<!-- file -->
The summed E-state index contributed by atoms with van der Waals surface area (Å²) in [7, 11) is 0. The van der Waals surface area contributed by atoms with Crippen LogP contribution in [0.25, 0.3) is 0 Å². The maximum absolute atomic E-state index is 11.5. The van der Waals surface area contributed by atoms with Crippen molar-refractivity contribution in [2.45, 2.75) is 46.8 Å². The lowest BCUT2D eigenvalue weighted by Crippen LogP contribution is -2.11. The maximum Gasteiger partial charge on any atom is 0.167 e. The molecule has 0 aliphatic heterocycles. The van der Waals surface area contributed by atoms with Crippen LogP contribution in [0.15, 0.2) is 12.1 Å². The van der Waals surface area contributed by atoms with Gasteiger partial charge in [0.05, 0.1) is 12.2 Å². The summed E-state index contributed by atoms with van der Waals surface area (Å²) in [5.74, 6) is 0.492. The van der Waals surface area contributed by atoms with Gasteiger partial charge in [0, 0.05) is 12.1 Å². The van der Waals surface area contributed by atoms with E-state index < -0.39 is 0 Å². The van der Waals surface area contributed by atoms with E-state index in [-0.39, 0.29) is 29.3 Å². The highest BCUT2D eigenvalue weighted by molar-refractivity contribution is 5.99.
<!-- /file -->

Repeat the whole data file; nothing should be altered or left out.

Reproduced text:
The summed E-state index contributed by atoms with van der Waals surface area (Å²) in [7, 11) is 0. The van der Waals surface area contributed by atoms with Crippen LogP contribution in [0.25, 0.3) is 0 Å². The maximum absolute atomic E-state index is 11.5. The van der Waals surface area contributed by atoms with Crippen molar-refractivity contribution in [2.45, 2.75) is 46.8 Å². The lowest BCUT2D eigenvalue weighted by Crippen LogP contribution is -2.11. The maximum Gasteiger partial charge on any atom is 0.167 e. The molecule has 0 aliphatic heterocycles. The van der Waals surface area contributed by atoms with Crippen LogP contribution in [0.15, 0.2) is 12.1 Å². The van der Waals surface area contributed by atoms with Gasteiger partial charge in [0.05, 0.1) is 12.2 Å². The summed E-state index contributed by atoms with van der Waals surface area (Å²) in [5.74, 6) is 0.492. The van der Waals surface area contributed by atoms with Gasteiger partial charge in [0, 0.05) is 12.1 Å². The van der Waals surface area contributed by atoms with E-state index < -0.39 is 0 Å². The van der Waals surface area contributed by atoms with E-state index in [-0.39, 0.29) is 29.3 Å². The highest BCUT2D eigenvalue weighted by molar-refractivity contribution is 5.99.